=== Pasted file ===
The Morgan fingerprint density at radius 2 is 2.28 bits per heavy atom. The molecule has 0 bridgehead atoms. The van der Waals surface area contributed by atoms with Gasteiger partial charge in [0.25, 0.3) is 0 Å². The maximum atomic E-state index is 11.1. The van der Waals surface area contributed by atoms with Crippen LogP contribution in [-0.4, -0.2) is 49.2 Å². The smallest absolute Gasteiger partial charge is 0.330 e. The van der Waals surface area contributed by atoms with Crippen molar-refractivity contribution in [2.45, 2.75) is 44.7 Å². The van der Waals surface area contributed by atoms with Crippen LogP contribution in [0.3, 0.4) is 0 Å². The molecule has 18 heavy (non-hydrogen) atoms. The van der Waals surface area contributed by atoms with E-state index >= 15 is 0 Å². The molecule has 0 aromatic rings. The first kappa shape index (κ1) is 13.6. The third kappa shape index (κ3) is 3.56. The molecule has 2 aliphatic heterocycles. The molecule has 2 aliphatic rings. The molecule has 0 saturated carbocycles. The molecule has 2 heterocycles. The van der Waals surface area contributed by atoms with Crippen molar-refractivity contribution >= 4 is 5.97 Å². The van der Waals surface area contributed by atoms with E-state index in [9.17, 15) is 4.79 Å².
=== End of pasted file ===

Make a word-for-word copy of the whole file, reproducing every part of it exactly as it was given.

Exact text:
The Morgan fingerprint density at radius 2 is 2.28 bits per heavy atom. The molecule has 0 bridgehead atoms. The van der Waals surface area contributed by atoms with Gasteiger partial charge in [0.25, 0.3) is 0 Å². The maximum atomic E-state index is 11.1. The van der Waals surface area contributed by atoms with Crippen LogP contribution in [-0.4, -0.2) is 49.2 Å². The smallest absolute Gasteiger partial charge is 0.330 e. The van der Waals surface area contributed by atoms with Crippen molar-refractivity contribution in [2.45, 2.75) is 44.7 Å². The van der Waals surface area contributed by atoms with Crippen LogP contribution in [0.3, 0.4) is 0 Å². The molecule has 18 heavy (non-hydrogen) atoms. The van der Waals surface area contributed by atoms with E-state index >= 15 is 0 Å². The molecule has 0 aromatic rings. The first kappa shape index (κ1) is 13.6. The third kappa shape index (κ3) is 3.56. The molecule has 2 aliphatic heterocycles. The molecule has 2 aliphatic rings. The molecule has 0 saturated carbocycles. The molecule has 2 heterocycles. The van der Waals surface area contributed by atoms with Crippen molar-refractivity contribution >= 4 is 5.97 Å². The van der Waals surface area contributed by atoms with E-state index in [9.17, 15) is 4.79 Å².